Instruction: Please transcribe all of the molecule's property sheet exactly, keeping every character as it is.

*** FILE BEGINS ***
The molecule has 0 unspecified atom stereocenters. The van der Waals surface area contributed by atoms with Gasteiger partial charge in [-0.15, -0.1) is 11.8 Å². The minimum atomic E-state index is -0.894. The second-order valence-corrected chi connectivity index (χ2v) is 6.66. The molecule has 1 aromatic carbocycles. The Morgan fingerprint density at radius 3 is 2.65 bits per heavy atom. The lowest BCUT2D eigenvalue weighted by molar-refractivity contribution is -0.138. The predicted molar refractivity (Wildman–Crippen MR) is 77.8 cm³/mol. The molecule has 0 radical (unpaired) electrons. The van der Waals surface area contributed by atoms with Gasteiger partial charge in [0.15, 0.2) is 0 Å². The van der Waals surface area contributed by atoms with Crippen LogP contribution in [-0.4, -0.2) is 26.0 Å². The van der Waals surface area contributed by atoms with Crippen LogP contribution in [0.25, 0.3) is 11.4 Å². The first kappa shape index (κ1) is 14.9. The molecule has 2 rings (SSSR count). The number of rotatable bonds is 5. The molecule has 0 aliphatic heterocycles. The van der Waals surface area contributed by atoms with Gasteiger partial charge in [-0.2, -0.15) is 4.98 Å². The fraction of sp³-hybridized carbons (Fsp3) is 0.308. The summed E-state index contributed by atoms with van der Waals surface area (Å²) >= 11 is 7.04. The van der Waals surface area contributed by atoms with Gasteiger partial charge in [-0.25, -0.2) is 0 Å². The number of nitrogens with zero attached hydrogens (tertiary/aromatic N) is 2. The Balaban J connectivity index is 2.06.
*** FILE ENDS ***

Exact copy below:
The molecule has 0 unspecified atom stereocenters. The van der Waals surface area contributed by atoms with Gasteiger partial charge in [-0.15, -0.1) is 11.8 Å². The minimum atomic E-state index is -0.894. The second-order valence-corrected chi connectivity index (χ2v) is 6.66. The molecule has 1 aromatic carbocycles. The Morgan fingerprint density at radius 3 is 2.65 bits per heavy atom. The lowest BCUT2D eigenvalue weighted by molar-refractivity contribution is -0.138. The predicted molar refractivity (Wildman–Crippen MR) is 77.8 cm³/mol. The molecule has 0 radical (unpaired) electrons. The van der Waals surface area contributed by atoms with Gasteiger partial charge in [0.15, 0.2) is 0 Å². The van der Waals surface area contributed by atoms with Crippen LogP contribution in [-0.4, -0.2) is 26.0 Å². The van der Waals surface area contributed by atoms with Crippen LogP contribution in [0.25, 0.3) is 11.4 Å². The first kappa shape index (κ1) is 14.9. The molecule has 2 rings (SSSR count). The number of rotatable bonds is 5. The molecule has 0 aliphatic heterocycles. The van der Waals surface area contributed by atoms with Gasteiger partial charge in [-0.2, -0.15) is 4.98 Å². The fraction of sp³-hybridized carbons (Fsp3) is 0.308. The summed E-state index contributed by atoms with van der Waals surface area (Å²) >= 11 is 7.04. The van der Waals surface area contributed by atoms with Gasteiger partial charge in [-0.25, -0.2) is 0 Å². The number of nitrogens with zero attached hydrogens (tertiary/aromatic N) is 2. The Balaban J connectivity index is 2.06.